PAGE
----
Science & Technology

Frozen testicular tissue still viable after 20 years

Many pediatric cancer treatments, though lifesaving, can compromise future fertility. In a new study in rodents, researchers from the School of Veterinary Medicine showed that testicular tissue frozen for more than 20 years could give rise to sperm.



In the News


Technical.ly Philly

What does the rise in remote work mean for research-based innovation?

John Swartley and Bhavana Mohanraj of the Penn Center for Innovation discuss how research center hubs are changing and how they’re staying the same.

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Technical.ly Philly

What can Philly do to make a home for robotics to flourish? Scenes from ICRA 2022’s mad dash

Dean Vijay Kumar and Avik De of the School of Engineering and Applied Science and Laurie Actman of the Penn Center for Innovation are quoted on their participation in the International Conference on Robotics and Automation.

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Philadelphia Inquirer

Philly hosts a robot lollapalooza, attracting 4,500 roboticists and showing off devices that fly, swim, and enter the body

Vijay Kumar of the School of Engineering and Applied Science is quoted on the International Conference on Robotics and Automation and how robotics has become a fundamental discipline in engineering education.

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Daily Beast

Watch this noodle-shaped robot autonomously escape a maze 

Researchers at Penn and North Carolina State University have created a rotini-shaped robot that can tumble through a maze without any help or guidance from a computer or human being.

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NBC News

Triceratops tussle: ‘Big John’ skull shows signs of battle, scientists say

Julie Engiles of the School of Veterinary Medicine commented on new research regarding triceratops anatomy, calling the team’s methodology “elegant and thorough.”

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Scientific American

Where rising seas threaten drinking water, scientists look for affordable solutions

Research led by Allison Lassiter of the Stuart Weitzman School of Design aims to identify water systems along the Atlantic and Gulf coasts that are vulnerable to saltwater intrusion. “Besides being unpleasant to drink, salinized water can harm vulnerable populations, including people with hypertension and pregnant women,” she said.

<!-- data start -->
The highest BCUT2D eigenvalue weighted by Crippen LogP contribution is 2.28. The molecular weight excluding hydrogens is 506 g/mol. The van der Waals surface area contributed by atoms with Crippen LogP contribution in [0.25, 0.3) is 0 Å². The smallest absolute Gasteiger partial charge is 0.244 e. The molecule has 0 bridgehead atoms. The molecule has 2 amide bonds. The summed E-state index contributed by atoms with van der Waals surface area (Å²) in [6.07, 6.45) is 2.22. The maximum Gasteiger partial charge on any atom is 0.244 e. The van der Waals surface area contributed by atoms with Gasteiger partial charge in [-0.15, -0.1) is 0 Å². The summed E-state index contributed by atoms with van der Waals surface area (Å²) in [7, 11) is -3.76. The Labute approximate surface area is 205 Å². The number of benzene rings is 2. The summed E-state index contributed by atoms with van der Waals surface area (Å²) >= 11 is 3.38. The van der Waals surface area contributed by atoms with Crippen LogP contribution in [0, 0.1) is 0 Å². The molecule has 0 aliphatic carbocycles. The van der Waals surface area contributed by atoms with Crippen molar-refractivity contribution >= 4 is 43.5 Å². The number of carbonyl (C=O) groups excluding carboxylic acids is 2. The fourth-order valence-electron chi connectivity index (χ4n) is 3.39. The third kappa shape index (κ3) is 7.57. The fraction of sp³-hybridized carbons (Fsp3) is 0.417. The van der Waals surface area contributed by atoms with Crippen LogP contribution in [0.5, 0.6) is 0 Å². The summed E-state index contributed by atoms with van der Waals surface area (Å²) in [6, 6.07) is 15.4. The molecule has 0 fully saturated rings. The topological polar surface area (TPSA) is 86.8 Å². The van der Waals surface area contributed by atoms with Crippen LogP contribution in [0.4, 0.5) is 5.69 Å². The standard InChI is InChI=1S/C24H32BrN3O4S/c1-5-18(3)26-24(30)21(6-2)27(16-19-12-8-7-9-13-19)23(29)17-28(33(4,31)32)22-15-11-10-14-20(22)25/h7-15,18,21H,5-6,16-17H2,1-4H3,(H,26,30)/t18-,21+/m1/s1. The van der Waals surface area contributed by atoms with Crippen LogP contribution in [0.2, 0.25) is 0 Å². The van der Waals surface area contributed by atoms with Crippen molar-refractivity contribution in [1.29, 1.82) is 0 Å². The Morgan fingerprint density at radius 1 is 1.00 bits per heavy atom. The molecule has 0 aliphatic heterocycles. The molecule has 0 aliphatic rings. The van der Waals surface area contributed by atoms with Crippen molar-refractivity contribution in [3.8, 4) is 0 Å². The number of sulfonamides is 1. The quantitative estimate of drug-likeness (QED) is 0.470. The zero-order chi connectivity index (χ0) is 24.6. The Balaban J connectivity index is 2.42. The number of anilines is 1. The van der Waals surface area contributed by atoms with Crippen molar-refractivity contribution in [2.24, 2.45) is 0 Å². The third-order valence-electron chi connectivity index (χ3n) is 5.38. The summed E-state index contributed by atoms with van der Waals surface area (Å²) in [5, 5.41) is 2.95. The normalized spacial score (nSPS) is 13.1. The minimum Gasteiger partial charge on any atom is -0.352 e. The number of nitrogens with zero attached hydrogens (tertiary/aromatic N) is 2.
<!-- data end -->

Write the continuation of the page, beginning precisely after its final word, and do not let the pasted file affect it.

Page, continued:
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The New York Times

Ty Haney is doing things differently this time

Kevin Werbach of the Wharton School said “web3,” a block-chain-centered iteration of the internet, won’t be as democratized or utopian as some believe. “There’s a web3 that’s out there which is wonderful and trying to make the world a better place, but just by labeling something web3, it doesn’t mean power dynamics will magically reverse,” Werbach said.

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WHYY (Philadelphia)

Got an idea to address the impacts of climate change along the Delaware? You could win money to make it happen

The Penn Program in Environmental Humanities’ Ecotopian Toolkit competition is soliciting proposals for tools to help the greater Philadelphia region address impacts of climate change. “One of the things that the project is really keen to develop is helping Philadelphians, and people really across the whole watershed, understand the ways that the water really connects to them and to their lives,” said Bethany Wiggin.

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Scientific American

Why some fluids flow slower when pushed harder

Paulo Arratia of the School of Engineering and Applied Science commented on a study that explored how fluids flow under different pressures. “Visualizing flow inside a 3-D porous media literally gives a window into something that was impossible to see,” he said. “If you could actually see the molecules stretching and recoiling, that would be wonderful [to] connect the molecular point of view to the microscopic.”

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Popular Science

Even dinosaurs couldn’t escape the sniffles

Ali Nabavizadeh of the School of Veterinary Medicine commented on research that found evidence of respiratory infections in dinosaurs. “This paper provides yet another piece of evidence to show just how modern dinosaurs—the birds—are biologically so similar to their extinct non-avian dinosaurian relatives, even to the point of showing similar diseases,” he said.

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